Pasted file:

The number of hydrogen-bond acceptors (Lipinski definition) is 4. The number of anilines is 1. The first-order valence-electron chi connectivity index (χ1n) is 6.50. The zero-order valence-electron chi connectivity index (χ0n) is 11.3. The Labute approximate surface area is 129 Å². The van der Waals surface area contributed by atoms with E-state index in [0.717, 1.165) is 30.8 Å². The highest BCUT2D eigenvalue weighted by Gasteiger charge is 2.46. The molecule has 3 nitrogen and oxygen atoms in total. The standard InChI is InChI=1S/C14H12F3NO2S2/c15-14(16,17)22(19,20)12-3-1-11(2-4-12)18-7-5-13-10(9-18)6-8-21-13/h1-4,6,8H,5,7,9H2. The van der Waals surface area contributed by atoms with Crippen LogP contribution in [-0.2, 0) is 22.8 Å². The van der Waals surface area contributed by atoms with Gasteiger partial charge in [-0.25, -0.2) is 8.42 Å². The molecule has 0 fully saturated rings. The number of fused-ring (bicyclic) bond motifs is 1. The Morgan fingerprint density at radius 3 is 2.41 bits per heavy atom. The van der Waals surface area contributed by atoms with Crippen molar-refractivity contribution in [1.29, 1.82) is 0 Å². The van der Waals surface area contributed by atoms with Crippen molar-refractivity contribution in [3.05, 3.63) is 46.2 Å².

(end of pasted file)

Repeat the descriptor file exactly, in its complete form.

The number of hydrogen-bond acceptors (Lipinski definition) is 4. The number of anilines is 1. The first-order valence-electron chi connectivity index (χ1n) is 6.50. The zero-order valence-electron chi connectivity index (χ0n) is 11.3. The Labute approximate surface area is 129 Å². The van der Waals surface area contributed by atoms with E-state index in [0.717, 1.165) is 30.8 Å². The highest BCUT2D eigenvalue weighted by Gasteiger charge is 2.46. The molecule has 3 nitrogen and oxygen atoms in total. The standard InChI is InChI=1S/C14H12F3NO2S2/c15-14(16,17)22(19,20)12-3-1-11(2-4-12)18-7-5-13-10(9-18)6-8-21-13/h1-4,6,8H,5,7,9H2. The van der Waals surface area contributed by atoms with Crippen LogP contribution in [-0.2, 0) is 22.8 Å². The van der Waals surface area contributed by atoms with Gasteiger partial charge in [-0.25, -0.2) is 8.42 Å². The molecule has 0 fully saturated rings. The number of fused-ring (bicyclic) bond motifs is 1. The Morgan fingerprint density at radius 3 is 2.41 bits per heavy atom. The van der Waals surface area contributed by atoms with Crippen molar-refractivity contribution in [1.29, 1.82) is 0 Å². The van der Waals surface area contributed by atoms with Crippen molar-refractivity contribution in [3.05, 3.63) is 46.2 Å².